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A Third Way on the FMA

Andrew Sullivan has blogged against the Federal Marriage Amendment again:

My reading is that the FMA would ban all types of domestic partnerships, civil unions, or any arrangements that can strengthen gay relationhips far short of marriage rights - even if they are the democratic consensus of a state, and reached through legislative means. The spin from most of the best FMA advocates (such as Stanley Kurtz) is that it would narrowly affect only court-imposed benefits and if a state wanted to create civil unions through its legislature, fine. Here's the money sentence in the Washington Times op-ed [by Michael J. McManus]:

Most experts believe the amendment would invalidate Vermont and California laws that are virtually equivalent of marriage.

Now remember that California's law is not court-imposed but passed by a duly elected legislature. The point of the FMA is clear: to prevent individual states passing any benefits to gay couples by whatever means. It's time the supporters of the FMA came clean about this.

The piece that Sullivan is missing becomes apparent when one looks at the text of the Vermont civil unions law, particularly this clause:

Parties to a civil union shall have all the same benefits, protections and responsibilities under law, whether they derive from statute, administrative or court rule, policy, common law or any other source of civil law, as are granted to spouses in a marriage.

As McManus points out in the Washington Times, the Vermont law would clearly be contrary to the FMA. However, the relevant factor is the method through which the rights accruing to civil unions are enumerated. This is in complete correlation to what I argued last time Sullivan tried to paint the FMA as undermining the rights of state legislatures and popular referenda:

The range of possible laws and consequent litigation would be as broad as from legislation enacting civil unions that track exactly with marriage all the way to legislation that specifies every contract and capability that would thereafter extend to civil unions. The process of solidifying public policy within this spectrum is exactly the debate and discussion that supporters of the FMA wish to require.

The Vermont law is an example of "legislation enacting civil unions that track exactly with marriage" and would, therefore, be invalidated not because of the specific rights that it grants, but because, using the language of the FMA, it explicitly grants those rights in their capacity as "legal incidents" of marriage. (I assume there is a similar problem with the California law.)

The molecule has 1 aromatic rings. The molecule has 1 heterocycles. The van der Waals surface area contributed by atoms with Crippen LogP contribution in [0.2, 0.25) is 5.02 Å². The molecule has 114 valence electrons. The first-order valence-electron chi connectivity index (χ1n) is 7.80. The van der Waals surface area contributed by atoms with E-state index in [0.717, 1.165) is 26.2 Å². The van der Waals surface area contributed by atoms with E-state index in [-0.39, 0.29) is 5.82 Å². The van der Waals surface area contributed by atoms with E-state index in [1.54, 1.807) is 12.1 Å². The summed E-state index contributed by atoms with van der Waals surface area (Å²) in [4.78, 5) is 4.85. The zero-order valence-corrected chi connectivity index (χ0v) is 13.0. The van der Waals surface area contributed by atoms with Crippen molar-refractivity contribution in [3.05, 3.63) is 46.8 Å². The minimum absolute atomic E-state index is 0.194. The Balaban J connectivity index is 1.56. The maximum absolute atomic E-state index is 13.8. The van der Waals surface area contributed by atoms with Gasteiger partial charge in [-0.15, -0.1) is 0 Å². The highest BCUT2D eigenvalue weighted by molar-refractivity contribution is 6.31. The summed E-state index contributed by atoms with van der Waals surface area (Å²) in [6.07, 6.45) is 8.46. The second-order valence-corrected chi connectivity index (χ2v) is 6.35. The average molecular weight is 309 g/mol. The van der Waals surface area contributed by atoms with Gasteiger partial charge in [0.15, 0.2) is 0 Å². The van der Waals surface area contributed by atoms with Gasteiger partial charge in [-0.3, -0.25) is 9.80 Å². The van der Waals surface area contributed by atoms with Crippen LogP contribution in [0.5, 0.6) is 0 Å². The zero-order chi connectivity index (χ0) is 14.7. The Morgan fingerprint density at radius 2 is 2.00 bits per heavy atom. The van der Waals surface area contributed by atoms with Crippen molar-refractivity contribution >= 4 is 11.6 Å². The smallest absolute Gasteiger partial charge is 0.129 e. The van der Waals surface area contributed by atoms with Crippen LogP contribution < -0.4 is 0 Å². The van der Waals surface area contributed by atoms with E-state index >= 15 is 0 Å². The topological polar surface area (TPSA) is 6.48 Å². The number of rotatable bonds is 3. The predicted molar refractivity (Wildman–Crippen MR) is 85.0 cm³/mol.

In this context, I'm a little puzzled by Ramesh Ponnuru's response to Sullivan:

A benefit that had previously been reserved to married couples could be legislatively granted more widely--to any two people who share a household, for example. The FMA does, however, bar governmental benefits to unmarried persons premised on a sexual relationship between (or among) them. It would not bar legislatively enacted civil unions that, say, opened various benefits to any two people living together--whether they were two brothers, two guys who sleep together, widows who had set up house, or whatever. It would bar civil unions that were limited to gay couples.

I'm curious from what source or with what logic Ponnuru derives this reading, because the sexual intentions of a couple strike me as one of many arbitrarily important factors that can define a relationship. For example, if a relationship is built on the basis of a business partnership, both partners can sign company checks. However, their spouses could not do so, nor could their brothers. In other words, the business relationship is defined as such, and the shared rights and obligations correspond to that definition. The Vermont civil union law defines civil unions thus:

For a civil union to be established in Vermont, it shall be necessary that the parties to a civil union satisfy all of the following criteria:
(1) Not be a party to another civil union or a marriage.
(2) Be of the same sex and therefore excluded from the marriage laws of this state.
(3) Meet the criteria and obligations set forth in 18 V.S.A. chapter 106.

(a) A woman shall not enter a civil union with her mother, grandmother, daughter, granddaughter, sister, brother's daughter, sister's daughter, father's sister or mother's sister.
(b) A man shall not enter a civil union with his father, grandfather, son, grandson, brother, brother's son, sister's son, father's brother or mother's brother.
(c) A civil union between persons prohibited from entering a civil union in subsection (a) or (b) of this section is void.

I see nothing in the FMA that conflicts with this language because it does not attribute marital rights to the relationship. All it does is define the arrangement that would invoke a newly itemized collection of rights.

Posted by Justin Katz @ 01:42 PM EST